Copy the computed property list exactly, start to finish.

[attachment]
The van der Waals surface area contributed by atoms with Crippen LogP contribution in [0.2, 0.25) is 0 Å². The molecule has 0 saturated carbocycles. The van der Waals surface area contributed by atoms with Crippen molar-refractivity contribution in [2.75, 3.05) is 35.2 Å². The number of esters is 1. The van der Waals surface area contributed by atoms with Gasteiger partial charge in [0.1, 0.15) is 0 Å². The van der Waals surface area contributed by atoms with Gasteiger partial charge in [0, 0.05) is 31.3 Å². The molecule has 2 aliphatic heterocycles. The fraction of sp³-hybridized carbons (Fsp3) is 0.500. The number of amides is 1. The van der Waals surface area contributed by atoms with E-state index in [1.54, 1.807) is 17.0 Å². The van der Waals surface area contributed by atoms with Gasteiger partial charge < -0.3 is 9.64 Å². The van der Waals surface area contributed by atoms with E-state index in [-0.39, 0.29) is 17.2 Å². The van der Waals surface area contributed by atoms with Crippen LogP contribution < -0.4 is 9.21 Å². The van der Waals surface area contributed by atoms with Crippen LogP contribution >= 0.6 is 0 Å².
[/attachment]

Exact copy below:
The van der Waals surface area contributed by atoms with Crippen LogP contribution in [0.2, 0.25) is 0 Å². The molecule has 0 saturated carbocycles. The van der Waals surface area contributed by atoms with Crippen molar-refractivity contribution in [2.75, 3.05) is 35.2 Å². The number of esters is 1. The van der Waals surface area contributed by atoms with Gasteiger partial charge in [0.1, 0.15) is 0 Å². The van der Waals surface area contributed by atoms with Gasteiger partial charge in [0, 0.05) is 31.3 Å². The molecule has 2 aliphatic heterocycles. The fraction of sp³-hybridized carbons (Fsp3) is 0.500. The number of amides is 1. The van der Waals surface area contributed by atoms with E-state index in [1.54, 1.807) is 17.0 Å². The van der Waals surface area contributed by atoms with Gasteiger partial charge < -0.3 is 9.64 Å². The van der Waals surface area contributed by atoms with E-state index in [-0.39, 0.29) is 17.2 Å². The van der Waals surface area contributed by atoms with Crippen LogP contribution < -0.4 is 9.21 Å². The van der Waals surface area contributed by atoms with Crippen LogP contribution >= 0.6 is 0 Å².